A January 2018 article in the Toronto Star titled, “A broken system is harming those with mental illness,” detailed Soleiman Faqiri’s last moments in a Lindsay, Ontario prison before he died. Faqiri died in a solitary confinement cell, before which officers were involved in handling him and holding him down with leg irons, according to the coroner’s report. Soleiman Faqiri died on December 15th, 2017 in Central East Correctional Centre in Lindsay, Ontario. The coroner’s report stated that he had 50 bruises on his body, a lot of them a result of blunt impact trauma.
With 20-30 guards involved in his death, both of Faqiri’s hands and legs were tied, he was pepper sprayed twice, and had a spit hood on his body. Soleiman Faqiri was also diagnosed with schizophrenia 11 years before his death and was waiting to be transferred to the Ontario Short Centre for Mental health but he “never made it there,” said Yusuf Faqiri, his brother. His family tried visiting him four times in the eleven days Soli was in custody.
As part of this year’s Islam Awareness Week theme, Virtues of Justice, the UTM Muslim Students’ Association in collaboration with the Afghan Students’ Association at UTM hosted Yusuf Faqiri, who is behind the #JusticeForSoli campaign, along with community leaders Ibrahim Hindi and Rabia Khedr to discuss the intersections of race, Islamophobia, and mental health.
After the event, The Medium sat down with Yusuf Faqiri to learn more about the campaign and where it is headed. “It has been nearly 15 months since Soli’s death yet the answers remain just as obscure as they did the days after he died,” said Faqiri. His family’s search for closure seems to be nowhere in sight. The Kawartha Lakes Police Service [KLPS] determined that “No grounds exist to process criminal charges against anyone who was involved with Mr. Faqiri prior to his death.” They still haven’t been given a rationale for the decision.
During the event, Faqiri talked about “The lack of accountability and are seeking answers as to why charges haven’t been pressed against the guards who took Soli’s life.” Accountability has been the focus of the #JusticeForSoli campaign. “Anyone who lives in this province and is following this story, needs to be concerned,” He emphasized. “He needed a bed and a doctor, instead he got fists and handcuffs.”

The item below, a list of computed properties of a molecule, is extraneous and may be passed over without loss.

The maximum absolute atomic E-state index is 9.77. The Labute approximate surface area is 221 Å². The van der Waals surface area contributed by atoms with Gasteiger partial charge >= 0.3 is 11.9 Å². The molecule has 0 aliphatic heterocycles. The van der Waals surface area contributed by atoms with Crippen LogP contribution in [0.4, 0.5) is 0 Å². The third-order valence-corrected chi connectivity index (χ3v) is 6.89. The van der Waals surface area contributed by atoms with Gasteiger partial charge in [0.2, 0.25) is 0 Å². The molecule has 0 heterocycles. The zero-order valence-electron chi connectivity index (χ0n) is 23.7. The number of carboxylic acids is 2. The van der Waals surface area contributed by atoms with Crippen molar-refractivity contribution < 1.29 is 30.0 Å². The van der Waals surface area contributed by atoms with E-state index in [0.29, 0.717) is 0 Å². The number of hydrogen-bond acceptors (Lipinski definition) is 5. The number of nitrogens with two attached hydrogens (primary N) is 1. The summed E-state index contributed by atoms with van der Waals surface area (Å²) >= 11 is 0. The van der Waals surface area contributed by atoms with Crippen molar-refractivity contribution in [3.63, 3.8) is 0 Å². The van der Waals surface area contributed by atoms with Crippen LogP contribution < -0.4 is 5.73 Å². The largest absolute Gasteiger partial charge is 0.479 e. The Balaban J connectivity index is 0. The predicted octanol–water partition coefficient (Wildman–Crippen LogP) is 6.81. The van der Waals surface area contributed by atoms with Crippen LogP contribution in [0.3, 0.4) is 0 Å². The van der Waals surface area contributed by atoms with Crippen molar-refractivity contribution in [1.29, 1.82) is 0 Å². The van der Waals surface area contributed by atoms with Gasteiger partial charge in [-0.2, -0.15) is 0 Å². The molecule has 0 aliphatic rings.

As Yusuf Faqiri emphasized, this happened to Faqiri’s family and if those who committed the crime are not held accountable, it’s hard to say it won’t happen again, “We need to build awareness because this can’t happen again.” When asked about what the campaign aims to achieve in the long-term, Faqiri said, “We want change in the prison system when it comes to treatment of mental illness—we don’t want another Soleiman.” According to the Speaking Tour’s discussion, people with mental illnesses require to be in facilities that cater to their illness and offer therapy and support, which did not happen in Soleiman’s case.
“The police, by not pressing chargers, are effectively saying that it’s okay to do this to someone,” Faqiri commented. The internal investigation is still ongoing, but there seems to be no progress or updates given to the family.
Faqiri and his family, as he said, will not stop fighting for accountability and will continue to speak out about this. He stated: “Thankfully, more people are talking about this and we’re going to continue the pursuit. Real change happens from the ground up.”
More information can be found on the campaign’s facebook page.